There would be a fudge - that's what some of the minister's political opponents and Northern Ireland Office sources were predicting.
Margaret Ritchie told the assembly the project could not be justified
Word spread through Stormont that Margaret Ritchie was preparing to make a statement on the UDA-linked scheme, the Conflict Transformation Initiative.
How wrong they were. Instead of fudge, we got Mourne rock.
The SDLP minister - characterised by the UDA as being too aggressive - dropped a political grenade, and earned a reputation as "the Terminator".
As she cut the £1.2m funding, Ms Ritchie challenged the loyalist paramilitaries not to turn back - and she declared to all just how much pressure she had been under in recent days.
"There has been a sustained campaign of briefing against me and attempts to destabilise those around me."
Who was she talking about?
That's a story for another day: the big story on Tuesday was the fracture in the Executive.
Peter Robinson, the DUP finance minister, showed his displeasure at the minister's announcement.
While putting on record that the assembly supported her aims of bringing the UDA towards peace and democracy, Mr Robinson characterised her statement as the most absurd, if not bizarre, parliamentary experience for many generations.
And snapping at would-be interrupters that he was involved in a "point of order", he declared her decision contrary to a process set out by the Executive, and inconsistent with the advice offered by the department's legal office and senior counsel.
As Margaret Ritchie sat frowning at him, he went on: "I believe her decision is also a breach of the ministerial code and pledge of office."
This withering attack included a request to the Speaker for advice on how to proceed.
Willie Hay declared a 20-minute suspension, which actually lasted more than half an hour.
When the Speaker returned from a series of meeting he the told the assembly there was no breach of its rules, but did report that the head of the civil service, Nigel Hamilton, had concerns about the legality of the decision, as did other ministers.
Then followed another dramatic session where the minister faced a series of questions.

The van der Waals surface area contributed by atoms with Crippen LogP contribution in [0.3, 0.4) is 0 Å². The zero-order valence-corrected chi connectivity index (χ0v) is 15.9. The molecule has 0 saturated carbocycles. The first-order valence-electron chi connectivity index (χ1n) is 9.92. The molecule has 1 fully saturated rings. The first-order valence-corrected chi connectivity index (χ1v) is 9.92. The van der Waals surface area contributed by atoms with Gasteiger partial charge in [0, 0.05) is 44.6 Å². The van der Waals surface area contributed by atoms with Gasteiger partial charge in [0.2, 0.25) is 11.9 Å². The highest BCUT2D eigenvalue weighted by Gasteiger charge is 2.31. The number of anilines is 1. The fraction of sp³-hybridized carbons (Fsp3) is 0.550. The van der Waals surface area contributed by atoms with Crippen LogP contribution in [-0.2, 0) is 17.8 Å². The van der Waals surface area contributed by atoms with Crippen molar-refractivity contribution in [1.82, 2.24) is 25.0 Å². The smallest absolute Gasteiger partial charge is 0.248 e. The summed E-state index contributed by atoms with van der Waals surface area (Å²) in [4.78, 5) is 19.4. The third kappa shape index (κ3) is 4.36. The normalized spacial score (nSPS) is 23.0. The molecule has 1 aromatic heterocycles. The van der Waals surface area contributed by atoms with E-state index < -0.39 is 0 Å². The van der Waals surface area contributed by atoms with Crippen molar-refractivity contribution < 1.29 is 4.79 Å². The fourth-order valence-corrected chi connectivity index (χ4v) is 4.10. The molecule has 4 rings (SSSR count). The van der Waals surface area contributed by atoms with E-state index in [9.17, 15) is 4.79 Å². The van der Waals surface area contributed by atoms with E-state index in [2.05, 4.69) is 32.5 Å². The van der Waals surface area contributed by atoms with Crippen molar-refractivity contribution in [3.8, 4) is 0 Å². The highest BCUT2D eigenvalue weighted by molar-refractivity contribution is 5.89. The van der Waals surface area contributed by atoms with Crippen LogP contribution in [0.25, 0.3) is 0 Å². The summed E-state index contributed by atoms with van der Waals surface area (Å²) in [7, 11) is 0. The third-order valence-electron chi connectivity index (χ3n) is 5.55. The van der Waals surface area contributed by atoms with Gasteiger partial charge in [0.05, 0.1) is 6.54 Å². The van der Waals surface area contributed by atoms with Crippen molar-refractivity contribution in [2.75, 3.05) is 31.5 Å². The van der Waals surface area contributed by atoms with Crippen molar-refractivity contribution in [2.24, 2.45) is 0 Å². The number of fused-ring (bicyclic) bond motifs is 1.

Sinn Fein's Caral Ni Chuilin led the questions, asking whether the minister had funded the UDA and if she would continue to do so in future. The question was also repeated by a number of Sinn Fein MLAs.
This prompted a scathing attack from SDLP leader Mark Durkan, questioning what support Ms Ritchie had got from that party's ministers over the issue.
The UDA said it would decommission in its own time
Sinn Fein's Raymond McCartney responded, accusing the SDLP of confusing criticism and clarification.
The only praise for the decision came from the SDLP and the Alliance Party.
While her ruling was significant, far more important was the effect it had on the Executive.
Tensions at the heart of government have been laid bare.
Ms Ritchie in fact poked fun at Mr Robinson, when he later asked her a question: "I'm not sure whether he's asking this question as a minister of finance or the person who likes to think he controls the Executive."
At least the will of one minister has prevailed, and that is what is so interesting in terms of the dynamic of this administration.
The DUP made much of the fact that this Executive would be different.
In its Getting It Right 2007 manifesto, the DUP stated that the Executive and assembly would prevail over the will of one minister and that there would be more coherent, cohesive government where ministers would no longer be able to act alone.
Is that why we have Mr Robinson accusing the minister of breaching the Executive process and the ministerial code and pledge of office?
The exact nature of the breach was not spelled out. Was it not decided at the Executive that this was a matter for Ms Ritchie?
If Ms Ritchie has breached the code, then this spat is far from over.
But if it turns out she hasn't done anything wrong, questions may well be asked about just how much has changed between the 1998 Agreement and the 2006 St Andrew's one.